The Science of Beatrix Potter

29th July 2016

Driving to work for me takes about half an hour, beautiful country lanes and slightly frustrating traffic! I pass the time by going through in my head all I have to do that day, or listen to mix ‘tapes’ that my brother has made, or listen to Radio 4. It was one such occasions where I came late to the conversation and gathered they were talking about a scientist. A female who was quite a revolutionary amateur scientist who was ignored by the establishment. I had no idea who this was but I was listening away, then they mentioned Beatrix Potter and I was surprised. I knew her as a children’s author and charming illustrator, a welcome part of my childhood. I knew she loved wildlife and had a real heart for my beloved Lake District, but I knew nothing of her scientific struggle.

Fungi botanical drawings by Beatrix Potter

So I looked a little closer.. As a child Beatrix grew up privileged but isolated. Her friends were the animals, the rabbit, mice, hedgehogs, bats and butterflies they kept in the school room. As she grew so did her interest in the natural world around her. She kept a journal written in code where she recorded society life and the ideas that became stories. As an amateur scientist she would draw her subjects with real insight and skill. Her focus became mycology, the study of fungi. However she didn’t subscribe to the established view of how certain fungi reproduced. She took her findings to Kew Gardens, only to be ignored because of her sex and amateur status. It is sad as mainly because she was female her ideas were rejected, she couldn’t submit a paper because, again, she was female. That avenue was closed to her. Later though, her illustrations have actually been used to identify different species.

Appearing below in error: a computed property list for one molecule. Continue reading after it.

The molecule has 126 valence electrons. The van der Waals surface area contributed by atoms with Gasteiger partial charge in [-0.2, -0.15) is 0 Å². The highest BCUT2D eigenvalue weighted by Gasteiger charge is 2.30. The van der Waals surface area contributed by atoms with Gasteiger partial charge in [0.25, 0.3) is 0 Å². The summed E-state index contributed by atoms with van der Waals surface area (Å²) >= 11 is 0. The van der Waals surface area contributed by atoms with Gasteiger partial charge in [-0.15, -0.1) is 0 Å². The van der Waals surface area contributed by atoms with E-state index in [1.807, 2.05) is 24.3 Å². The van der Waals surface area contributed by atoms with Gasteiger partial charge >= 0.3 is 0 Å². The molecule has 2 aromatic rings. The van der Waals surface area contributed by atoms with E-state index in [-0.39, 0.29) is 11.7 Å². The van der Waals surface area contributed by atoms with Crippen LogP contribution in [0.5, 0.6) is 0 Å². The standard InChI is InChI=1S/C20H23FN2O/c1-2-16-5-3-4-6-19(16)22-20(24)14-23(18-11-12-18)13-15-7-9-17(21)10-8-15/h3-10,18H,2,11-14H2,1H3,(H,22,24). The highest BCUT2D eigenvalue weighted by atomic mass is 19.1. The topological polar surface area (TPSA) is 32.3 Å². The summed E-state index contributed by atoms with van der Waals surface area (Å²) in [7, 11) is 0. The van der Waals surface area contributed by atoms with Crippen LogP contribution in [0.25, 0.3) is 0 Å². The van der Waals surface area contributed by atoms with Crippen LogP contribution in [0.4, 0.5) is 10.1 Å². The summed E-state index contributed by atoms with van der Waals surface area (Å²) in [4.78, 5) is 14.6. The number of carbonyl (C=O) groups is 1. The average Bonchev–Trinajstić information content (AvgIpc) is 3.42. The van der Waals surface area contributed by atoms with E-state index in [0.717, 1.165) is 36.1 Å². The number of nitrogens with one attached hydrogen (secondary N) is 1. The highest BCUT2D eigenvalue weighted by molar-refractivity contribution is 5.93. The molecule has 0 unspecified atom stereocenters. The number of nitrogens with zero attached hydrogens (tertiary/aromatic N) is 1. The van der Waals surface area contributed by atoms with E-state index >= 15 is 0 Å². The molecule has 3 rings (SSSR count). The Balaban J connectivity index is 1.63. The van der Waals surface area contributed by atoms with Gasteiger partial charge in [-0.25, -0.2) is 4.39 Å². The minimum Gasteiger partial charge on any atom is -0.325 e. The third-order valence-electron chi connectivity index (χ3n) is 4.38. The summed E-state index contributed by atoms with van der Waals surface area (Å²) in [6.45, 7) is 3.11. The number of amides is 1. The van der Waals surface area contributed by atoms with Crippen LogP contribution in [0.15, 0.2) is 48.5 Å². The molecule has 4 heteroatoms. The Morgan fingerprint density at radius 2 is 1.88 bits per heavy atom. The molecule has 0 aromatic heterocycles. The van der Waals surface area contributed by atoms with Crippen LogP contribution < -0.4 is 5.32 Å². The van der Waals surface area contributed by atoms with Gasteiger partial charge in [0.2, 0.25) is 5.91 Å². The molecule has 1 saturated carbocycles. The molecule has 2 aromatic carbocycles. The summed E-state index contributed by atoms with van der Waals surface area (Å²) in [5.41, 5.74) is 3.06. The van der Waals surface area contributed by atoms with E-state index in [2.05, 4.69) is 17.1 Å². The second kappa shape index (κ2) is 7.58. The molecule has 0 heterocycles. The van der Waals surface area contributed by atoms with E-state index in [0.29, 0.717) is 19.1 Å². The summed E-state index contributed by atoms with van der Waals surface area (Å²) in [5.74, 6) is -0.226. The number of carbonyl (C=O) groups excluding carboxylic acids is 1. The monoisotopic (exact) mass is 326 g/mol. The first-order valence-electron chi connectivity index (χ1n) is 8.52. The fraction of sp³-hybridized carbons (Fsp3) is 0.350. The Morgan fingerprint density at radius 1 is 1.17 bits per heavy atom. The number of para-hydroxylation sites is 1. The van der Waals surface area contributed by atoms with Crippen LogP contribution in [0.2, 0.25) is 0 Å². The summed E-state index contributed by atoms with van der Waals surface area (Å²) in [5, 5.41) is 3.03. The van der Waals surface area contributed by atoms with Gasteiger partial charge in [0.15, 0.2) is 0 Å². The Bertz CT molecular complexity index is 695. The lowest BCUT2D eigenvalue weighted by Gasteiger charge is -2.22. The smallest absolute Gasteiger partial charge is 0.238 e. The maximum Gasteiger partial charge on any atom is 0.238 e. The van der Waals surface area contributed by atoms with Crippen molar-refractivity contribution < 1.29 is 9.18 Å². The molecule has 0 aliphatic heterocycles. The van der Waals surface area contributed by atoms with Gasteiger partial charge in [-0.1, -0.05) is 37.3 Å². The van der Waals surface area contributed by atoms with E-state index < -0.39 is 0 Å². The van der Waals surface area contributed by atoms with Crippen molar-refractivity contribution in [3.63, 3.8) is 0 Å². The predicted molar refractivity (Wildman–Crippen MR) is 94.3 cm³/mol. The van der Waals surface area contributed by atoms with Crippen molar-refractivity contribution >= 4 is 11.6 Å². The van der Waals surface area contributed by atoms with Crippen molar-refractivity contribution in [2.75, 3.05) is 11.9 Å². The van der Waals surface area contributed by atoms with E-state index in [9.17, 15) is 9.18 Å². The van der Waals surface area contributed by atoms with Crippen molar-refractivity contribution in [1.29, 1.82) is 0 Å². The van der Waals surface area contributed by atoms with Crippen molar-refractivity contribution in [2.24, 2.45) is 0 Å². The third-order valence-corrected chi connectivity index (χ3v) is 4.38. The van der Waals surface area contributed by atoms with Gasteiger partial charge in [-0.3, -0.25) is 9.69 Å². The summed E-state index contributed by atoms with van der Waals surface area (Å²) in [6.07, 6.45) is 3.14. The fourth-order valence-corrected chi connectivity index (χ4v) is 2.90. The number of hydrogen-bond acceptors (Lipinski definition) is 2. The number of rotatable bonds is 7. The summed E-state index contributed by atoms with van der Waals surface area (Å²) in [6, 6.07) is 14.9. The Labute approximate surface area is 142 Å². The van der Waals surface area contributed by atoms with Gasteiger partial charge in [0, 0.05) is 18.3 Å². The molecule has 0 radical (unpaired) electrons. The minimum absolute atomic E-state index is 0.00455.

Red flowers drawn and coloured by Beatrix Potter
Fox gloves drawn by Beatrix Potter

If in the area of sciences she was thwarted, at least in publishing she managed to push through. Her illustrations had accuracy but also style. She loved visiting the galleries of London and it has been said that she was a gifted observer. Her door to publishing came when her and her brother started illustrating greetings cards and some of these pictures were bought by publishing houses. These pictures were used along side other peoples stories, and it just wet her appetite to have her own stories published.

Black and white sketches of rabbits by Beatrix Potter

In September 1893, Beatrix was on holiday at Eastwood in Perthshire, writing letters as she did to the children of her old governess, she had run out of things to say so she told a story about “four little rabbits whose names were Flopsy, Mopsy, Cottontail and Peter”. It became one of the most famous children’s letters ever written and kicked off her career. She couldn’t find anyone who would publish her first proper story, so she did it at her own expense. Finally publishers Frederick Warne & Co took the ‘bunny book’ on and she added water colour to her black and white illustrations.

Beatrix Potter's pencil drawings of a rabbit for her story books

The rest, as they say, is history. I never knew about her passion for flora and fauna but it makes perfect sense. Beatrix drawings are so detailed and beautiful, you can see her accuracy and passion lift off the page.

Beatrix Potter's Peter Rabbit

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